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Maintenance firm strengthens order book
1:13pm Friday 6th June 2014 in Business
GOING UP: Steel frames are put in place for the Department for Education offices, in Darlington, which Stone Technical Services is working on. Pictured, at a previous event are Councillor Bill Dixon, leader of Darlington Borough Council, centre, with Andr
A FAMILY-RUN building maintenance business has strengthened its order book with support for a major town centre development.
Stone Technical Services (STS), in Darlington, is working on Department for Education (DfE) offices in the town.
The DfE is moving into the four-storey building from it base at Mowden Hall, after The Northern Echo successfully campaigned to keep its 400 jobs in Darlington.
Stone’s lightning protection division is fitting earthing systems to the site, which is expected to be completed by Christmas.
The project is part of wider £250,000 work, which includes conservation of the 500-year-old Furness Abbey, in Barrow, Cumbria, and restoration of the 13th Century St John the Baptist Church, near Penrith, to renew nave elevations and underpin a gable end.
In Featherstone, West Yorkshire, the company is working on a parish church to repair stonework and a roof.
Dave Stone, managing director, said: “The team has been working really hard to secure some major work with leading organisations such as English Heritage, dioceses and local authorities.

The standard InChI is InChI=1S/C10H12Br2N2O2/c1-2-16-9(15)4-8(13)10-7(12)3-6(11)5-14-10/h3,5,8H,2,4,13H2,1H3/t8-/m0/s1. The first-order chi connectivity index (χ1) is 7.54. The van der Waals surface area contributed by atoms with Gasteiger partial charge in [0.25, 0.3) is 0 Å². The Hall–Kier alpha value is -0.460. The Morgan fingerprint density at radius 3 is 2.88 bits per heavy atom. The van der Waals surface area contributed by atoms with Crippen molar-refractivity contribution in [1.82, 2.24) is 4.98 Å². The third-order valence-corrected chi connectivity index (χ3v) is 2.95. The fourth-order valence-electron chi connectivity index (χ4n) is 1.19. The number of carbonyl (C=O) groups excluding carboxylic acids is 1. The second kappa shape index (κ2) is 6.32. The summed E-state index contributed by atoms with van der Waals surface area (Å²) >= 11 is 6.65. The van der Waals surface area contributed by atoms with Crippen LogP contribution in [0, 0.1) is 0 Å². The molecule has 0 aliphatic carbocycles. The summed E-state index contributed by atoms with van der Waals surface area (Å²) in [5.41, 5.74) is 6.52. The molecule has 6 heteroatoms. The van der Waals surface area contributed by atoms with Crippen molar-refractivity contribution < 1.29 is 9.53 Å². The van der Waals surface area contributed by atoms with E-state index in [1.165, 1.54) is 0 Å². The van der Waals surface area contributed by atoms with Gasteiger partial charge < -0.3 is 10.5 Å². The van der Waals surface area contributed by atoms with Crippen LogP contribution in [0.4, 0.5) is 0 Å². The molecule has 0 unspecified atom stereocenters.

“The wide variety of the projects is really putting us on the map as we head towards becoming a real UK leader in the fields of restoration, conservation, lightning protection and maintenance work.”
Earlier this year, Stone, which employs 37 workers, celebrated the most successful first quarter of its 15-year history after achieving £1m in new contracts that will help it grow turnover by 50 per cent.
The firm, which previously carried out work on St Paul's Cathedral, Westminster Abbey and Buckingham Palace, has now secured contracts worth more than £1m since the start of the year.
Bosses have put the rapid growth down to the consolidation of the business, which rebranded at the start of the year to allow its four divisions - STS Lightning Protection, STS Restoration, STS Maintenance and Facilities Management and STS Conservation - to grow independently.
Its £1m work includes deals in London with outsourcing company Mitie, at the Allianz building in the City, where STS is completing exterior compound repairs to decorative stonework, as well as the specialist cleaning of canopy and glass areas.
In West London, STS Lightning Protection has been working on the roof of the Linford Christie Stadium, and in Leeds, the historic conservation team carried out a large-scale refurbishment project at St Mark's Church.
Mr Stone added: “We are incredibly proud of this record start to the year and it really is testament to our hardworking, enthusiastic team.
“We are a progressive company and we now plan to continue to reinvest in the business to allow us to grow further as the year goes on.”
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